SXU Alumna Retires as Suburban District's Longest-Serving Educator
Saint Xavier University (SXU) alumna Marilyn Marino '85 has recently retired with the esteemed title of North Palos District 117's longest-serving educator.
Marino, whose favorite activity as a child was playing as a teacher, has wanted to be an educator for as long as she can remember. When her children started school, she began volunteering for the district and started a program called "Picture Lady," where she presented art to the students. She went on to help with fundraisers and serve as PTA president, vice president and treasurer, and after completing her duties, knew she wanted to do more and continue to help make a difference.
She began studies at Moraine Valley Community College and received a scholarship to transfer to Saint Xavier, where she majored in elementary education and minored in social studies. She loved that the college was close to home and that she got to be involved with a lot of hands-on projects that prepared her for high-impact offerings in her own classroom.
"I really respected the Mercy nuns who taught me at Saint Xavier. I loved the background and foundation of the institution and there's so much I learned from Saint Xavier that I tried to instill in the classroom," said Marino.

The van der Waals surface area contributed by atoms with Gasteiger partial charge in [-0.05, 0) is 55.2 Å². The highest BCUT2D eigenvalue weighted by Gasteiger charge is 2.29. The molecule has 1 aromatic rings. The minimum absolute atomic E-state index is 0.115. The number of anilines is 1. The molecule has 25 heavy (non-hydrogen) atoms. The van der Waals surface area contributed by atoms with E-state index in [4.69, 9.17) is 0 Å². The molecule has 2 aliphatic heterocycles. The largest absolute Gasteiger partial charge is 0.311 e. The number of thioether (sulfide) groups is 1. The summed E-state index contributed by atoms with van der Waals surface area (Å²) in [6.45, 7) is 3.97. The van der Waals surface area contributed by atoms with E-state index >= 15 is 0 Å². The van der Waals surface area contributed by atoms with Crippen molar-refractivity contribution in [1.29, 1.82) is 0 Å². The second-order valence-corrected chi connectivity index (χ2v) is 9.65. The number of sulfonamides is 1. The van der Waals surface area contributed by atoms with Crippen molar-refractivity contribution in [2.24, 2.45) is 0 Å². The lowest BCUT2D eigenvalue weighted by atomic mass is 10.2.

After graduating, she began teaching third grade and then received opportunities to teach first, second, fourth and fifth grades. During her tenure, Marino received an Illinois Teacher of the Year Award and Who You Know in Education Award.
Though Marino officially retired in 2004, the superintendent of the district offered her a position as a mentoring consultant for the district, which she did for 18 years, working with teachers from pre-kindergarten through junior year of high school.
For Marino, one of the best things about being a teacher is knowing the impact she's had on her students' lives.
"I was very animated when I taught. If I was going to teach about the solar system, I wanted to take the kids on a trip to the moon. I wanted to make them excited about coming into the classroom. I even recently received a thank you note from a former student who also became a teacher," said Marino.
"I'm shaping them to be ready for society, to develop the mindset that they can achieve whatever they want. My goal was always to make them feel comfortable in their own skin and know that they can achieve greatness."
Though she's now retired, Marino has volunteered all her life and plans to continue. She looks forward to going to Florida, where she will practice her golf swing and serve on various committees.